But as creative as I felt he'd been with his lineup, he owed a lot to having a rotation that was every bit as good as the Phillies, and was perhaps deeper, providing that much more freedom of action to take chances—could I credit Bochy with all of that, when so much relied on the presence of five quality starting pitchers? I decided he was my third-place vote.I don't want to argue the vote (she went Black/Baker/Bochy, and that's fair enough), but I want to argue with the notion that five quality starting pitchers just happened. Sure, they all arrived with plenty of talent. But how many talented pitchers never transition to rotation starter? Bochy inherited Cain, so he only gets "do no harm" credit there. And Zito? Who knows -- I never thought he'd be as "good" as he was this year, but then again at best he's been where reasonable expectations would have put him during his time with Bochy and the Giants (no, upper managements' expectations were not reasonable).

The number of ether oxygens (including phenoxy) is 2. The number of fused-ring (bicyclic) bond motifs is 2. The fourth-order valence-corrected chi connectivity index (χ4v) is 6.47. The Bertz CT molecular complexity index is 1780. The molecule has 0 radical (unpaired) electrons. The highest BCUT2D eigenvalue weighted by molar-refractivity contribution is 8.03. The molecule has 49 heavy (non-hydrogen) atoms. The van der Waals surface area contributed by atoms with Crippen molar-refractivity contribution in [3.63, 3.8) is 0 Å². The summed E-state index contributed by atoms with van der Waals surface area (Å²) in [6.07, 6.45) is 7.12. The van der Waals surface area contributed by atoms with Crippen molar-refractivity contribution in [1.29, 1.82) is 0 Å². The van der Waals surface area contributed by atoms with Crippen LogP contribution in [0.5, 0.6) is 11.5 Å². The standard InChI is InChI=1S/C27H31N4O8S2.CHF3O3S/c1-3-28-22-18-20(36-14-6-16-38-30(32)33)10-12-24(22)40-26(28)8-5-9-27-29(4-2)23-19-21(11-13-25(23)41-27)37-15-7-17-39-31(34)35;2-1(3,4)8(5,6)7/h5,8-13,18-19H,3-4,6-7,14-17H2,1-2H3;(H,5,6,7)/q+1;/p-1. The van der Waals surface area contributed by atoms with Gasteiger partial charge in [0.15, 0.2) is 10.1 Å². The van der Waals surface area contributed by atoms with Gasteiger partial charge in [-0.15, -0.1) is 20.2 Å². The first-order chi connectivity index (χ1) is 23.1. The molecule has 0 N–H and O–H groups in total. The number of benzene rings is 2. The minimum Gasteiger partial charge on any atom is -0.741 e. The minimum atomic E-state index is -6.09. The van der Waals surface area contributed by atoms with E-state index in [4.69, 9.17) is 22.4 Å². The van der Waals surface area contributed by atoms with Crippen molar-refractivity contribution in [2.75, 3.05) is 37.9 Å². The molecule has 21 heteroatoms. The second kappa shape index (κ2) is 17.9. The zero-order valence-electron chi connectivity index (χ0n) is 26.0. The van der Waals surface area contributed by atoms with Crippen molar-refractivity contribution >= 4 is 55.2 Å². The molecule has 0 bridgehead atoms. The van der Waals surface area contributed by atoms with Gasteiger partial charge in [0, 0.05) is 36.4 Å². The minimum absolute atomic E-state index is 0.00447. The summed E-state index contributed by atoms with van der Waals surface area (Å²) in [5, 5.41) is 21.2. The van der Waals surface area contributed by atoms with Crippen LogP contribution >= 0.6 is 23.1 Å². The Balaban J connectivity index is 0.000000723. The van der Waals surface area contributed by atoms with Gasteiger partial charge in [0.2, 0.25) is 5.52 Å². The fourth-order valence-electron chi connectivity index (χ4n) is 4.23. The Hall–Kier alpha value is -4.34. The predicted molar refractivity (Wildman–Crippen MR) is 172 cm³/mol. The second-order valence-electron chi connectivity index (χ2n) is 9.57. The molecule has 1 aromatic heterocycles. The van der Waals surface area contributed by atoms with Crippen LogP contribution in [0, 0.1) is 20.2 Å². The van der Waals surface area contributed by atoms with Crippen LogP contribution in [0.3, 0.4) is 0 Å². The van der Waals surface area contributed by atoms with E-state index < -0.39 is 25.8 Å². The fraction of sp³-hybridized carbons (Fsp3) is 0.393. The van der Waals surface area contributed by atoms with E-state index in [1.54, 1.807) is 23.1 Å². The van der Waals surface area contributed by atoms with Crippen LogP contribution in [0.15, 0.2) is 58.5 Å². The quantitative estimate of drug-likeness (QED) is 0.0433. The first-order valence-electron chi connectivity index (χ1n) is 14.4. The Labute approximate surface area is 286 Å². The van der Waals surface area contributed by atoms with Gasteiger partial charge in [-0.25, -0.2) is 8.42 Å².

However, Bochy surely gets a bit of credit for transitioning the Freak from prospect to star. I'd say he gets quite a lot of credit for riding with Sanchez to get to this point. That one, at least, has involved some pretty active, visible, managing, as seen by the quick hook in the playoffs (yes, that one doesn't count towards the award, but he'd been at it when needed all year). And he gets credit for elevating Bumgarner in the middle of a pennant race. We all know there are plenty of managers who would have resisted it.
Now, of course one cannot prove anything in these sorts of cases; it's not like IBB or pitch out or bunt stats. But I do believe that managers differ on their skills in helping pitchers transition from prospect to rotation regular, and if we don't quite want to say that the results speak for themselves, let's just say they're highly suggestive. And were I voting, I'd have given Bochy quite a bit of credit for those five guys..